Surgical error is rarely an option in the USMLE.
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Old 03-25-2012
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Quote:
Originally Posted by ath.pantelis View Post
Post-op fever in the immediate posto-op period is malignant hyperthermia until proven otherwise. Malignant hyperthermia is caused usually as a reaction of volatile anesthetics +/- succinylcholine, as a result of reuptake of calcium by the sarcoplasmic reticulum (the mechanism is similar to NMS & serotonin syndrome). Treatment consists of 100% O2 & the cornesrstone is dantrolene pyrophosphate.

Sorry, it's a result of inability of uptake of Ca++
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Old 03-25-2012
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Quote:
Originally Posted by ath.pantelis View Post
Post-op fever in the immediate posto-op period is malignant hyperthermia until proven otherwise. Malignant hyperthermia is caused usually as a reaction of volatile anesthetics +/- succinylcholine, as a result of release and non reuptake of calcium by the sarcoplasmic reticulum (the mechanism is similar to NMS & serotonin syndrome). Treatment consists of 100% O2 & the cornesrstone is dantrolene pyrophosphate.
Oh, I didn't think of MH! That could be it too. Do you think they would leave it so vague, or would they give us a more fulminant presentation, or muscle rigidity and tachypnea etc? I figured they were going for surgical error because of the abdominal tenderness and lack of cystoscopy...
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Old 03-25-2012
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Abd. pain is attributed muscular rigidity (I suppose)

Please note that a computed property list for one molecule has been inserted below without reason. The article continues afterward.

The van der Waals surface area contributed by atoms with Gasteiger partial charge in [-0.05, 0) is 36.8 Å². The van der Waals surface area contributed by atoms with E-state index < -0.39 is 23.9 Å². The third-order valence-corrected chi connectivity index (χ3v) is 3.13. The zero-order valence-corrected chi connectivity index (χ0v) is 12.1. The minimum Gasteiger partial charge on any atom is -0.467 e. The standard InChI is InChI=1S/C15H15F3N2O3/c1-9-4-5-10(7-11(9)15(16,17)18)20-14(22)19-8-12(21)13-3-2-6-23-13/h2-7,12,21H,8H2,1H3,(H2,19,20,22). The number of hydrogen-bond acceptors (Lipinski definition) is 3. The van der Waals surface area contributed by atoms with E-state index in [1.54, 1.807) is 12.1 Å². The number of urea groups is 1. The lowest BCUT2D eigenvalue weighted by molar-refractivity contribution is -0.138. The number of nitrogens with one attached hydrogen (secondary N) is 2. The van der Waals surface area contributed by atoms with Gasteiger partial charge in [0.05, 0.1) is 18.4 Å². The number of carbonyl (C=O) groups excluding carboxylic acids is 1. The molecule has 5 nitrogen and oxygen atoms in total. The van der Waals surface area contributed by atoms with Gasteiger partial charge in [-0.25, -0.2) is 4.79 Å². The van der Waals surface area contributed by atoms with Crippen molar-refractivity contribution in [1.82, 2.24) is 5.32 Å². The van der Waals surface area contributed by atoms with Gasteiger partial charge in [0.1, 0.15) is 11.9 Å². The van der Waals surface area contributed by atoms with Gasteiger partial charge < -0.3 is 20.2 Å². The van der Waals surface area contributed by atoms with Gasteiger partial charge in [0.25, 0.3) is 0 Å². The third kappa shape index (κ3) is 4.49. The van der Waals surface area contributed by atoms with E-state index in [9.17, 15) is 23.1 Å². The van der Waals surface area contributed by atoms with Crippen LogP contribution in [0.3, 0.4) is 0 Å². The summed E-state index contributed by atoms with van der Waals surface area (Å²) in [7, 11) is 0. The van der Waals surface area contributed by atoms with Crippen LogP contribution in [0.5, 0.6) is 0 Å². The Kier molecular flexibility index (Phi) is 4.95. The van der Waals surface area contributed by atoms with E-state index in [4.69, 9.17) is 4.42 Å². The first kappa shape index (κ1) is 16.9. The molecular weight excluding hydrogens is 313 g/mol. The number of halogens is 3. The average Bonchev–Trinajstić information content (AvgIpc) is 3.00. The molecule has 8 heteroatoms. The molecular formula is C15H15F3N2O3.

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  #12  
Old 03-25-2012
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G. Postoperative ileus
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  #13  
Old 03-25-2012
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Default Drug reaction

Drug reaction is a cause of post op fever at any time even first 7 hours...
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Old 03-25-2012
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Correct Answer

J. Surgical error
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  #15  
Old 03-25-2012
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Answer is J.
here is the reason from qbank...

Accidental transection of the ureter is one of the dangers of pelvic surgery, and should be suspected in any post-pelvic-surgery patient with decreased urine output. Intraoperative cystoscopy should be performed at the end of abdominal or transvaginal hysterectomy to ensure that the ureters are still intact.
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  #16  
Old 03-26-2012
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Quote:
Originally Posted by tyagee View Post
Answer is J.
here is the reason from qbank...

Accidental transection of the ureter is one of the dangers of pelvic surgery, and should be suspected in any post-pelvic-surgery patient with decreased urine output. Intraoperative cystoscopy should be performed at the end of abdominal or transvaginal hysterectomy to ensure that the ureters are still intact.
This makes sense than malignant hyperthermia because it wouldn't explain the decrease in urine output in this patient.. also, the presentation would have been more dramatic in that case I think.
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  #17  
Old 03-26-2012
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dont make it complicated guys
simle to remember
1.during surgery-malignant hyperthermia
2.after surgery-atelectasis(i.e., 1 st day)
3.wind(pnemonia)-day 1
4.water(UTI)-----day 3
5.walking(DVT)---day 5
6.wound---------day 7